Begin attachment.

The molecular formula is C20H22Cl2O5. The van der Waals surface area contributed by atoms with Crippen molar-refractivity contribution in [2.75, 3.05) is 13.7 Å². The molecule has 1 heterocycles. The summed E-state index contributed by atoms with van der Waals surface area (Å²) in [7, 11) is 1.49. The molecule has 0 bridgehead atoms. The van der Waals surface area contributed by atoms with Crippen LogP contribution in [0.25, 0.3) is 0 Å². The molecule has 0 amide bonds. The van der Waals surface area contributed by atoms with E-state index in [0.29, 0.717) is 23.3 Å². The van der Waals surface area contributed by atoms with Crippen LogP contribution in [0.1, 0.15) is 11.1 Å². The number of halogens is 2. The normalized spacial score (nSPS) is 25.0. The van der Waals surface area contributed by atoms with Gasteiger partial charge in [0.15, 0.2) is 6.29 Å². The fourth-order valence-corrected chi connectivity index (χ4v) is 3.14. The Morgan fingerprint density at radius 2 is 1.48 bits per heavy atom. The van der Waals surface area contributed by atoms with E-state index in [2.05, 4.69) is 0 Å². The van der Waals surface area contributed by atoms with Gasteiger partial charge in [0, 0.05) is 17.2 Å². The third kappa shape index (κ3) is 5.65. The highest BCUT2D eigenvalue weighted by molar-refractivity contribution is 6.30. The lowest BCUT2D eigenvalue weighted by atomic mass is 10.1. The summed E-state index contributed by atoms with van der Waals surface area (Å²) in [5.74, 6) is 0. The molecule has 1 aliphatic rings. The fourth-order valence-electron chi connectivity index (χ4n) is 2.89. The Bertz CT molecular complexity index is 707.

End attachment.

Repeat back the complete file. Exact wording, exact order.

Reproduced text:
The molecular formula is C20H22Cl2O5. The van der Waals surface area contributed by atoms with Crippen molar-refractivity contribution in [2.75, 3.05) is 13.7 Å². The molecule has 1 heterocycles. The summed E-state index contributed by atoms with van der Waals surface area (Å²) in [7, 11) is 1.49. The molecule has 0 bridgehead atoms. The van der Waals surface area contributed by atoms with Crippen LogP contribution in [0.25, 0.3) is 0 Å². The molecule has 0 amide bonds. The van der Waals surface area contributed by atoms with E-state index in [0.29, 0.717) is 23.3 Å². The van der Waals surface area contributed by atoms with Crippen LogP contribution in [0.1, 0.15) is 11.1 Å². The number of halogens is 2. The normalized spacial score (nSPS) is 25.0. The van der Waals surface area contributed by atoms with Gasteiger partial charge in [0.15, 0.2) is 6.29 Å². The fourth-order valence-corrected chi connectivity index (χ4v) is 3.14. The Morgan fingerprint density at radius 2 is 1.48 bits per heavy atom. The van der Waals surface area contributed by atoms with E-state index in [2.05, 4.69) is 0 Å². The van der Waals surface area contributed by atoms with Gasteiger partial charge in [0, 0.05) is 17.2 Å². The third kappa shape index (κ3) is 5.65. The highest BCUT2D eigenvalue weighted by molar-refractivity contribution is 6.30. The lowest BCUT2D eigenvalue weighted by atomic mass is 10.1. The summed E-state index contributed by atoms with van der Waals surface area (Å²) in [5.74, 6) is 0. The molecule has 1 aliphatic rings. The fourth-order valence-electron chi connectivity index (χ4n) is 2.89. The Bertz CT molecular complexity index is 707.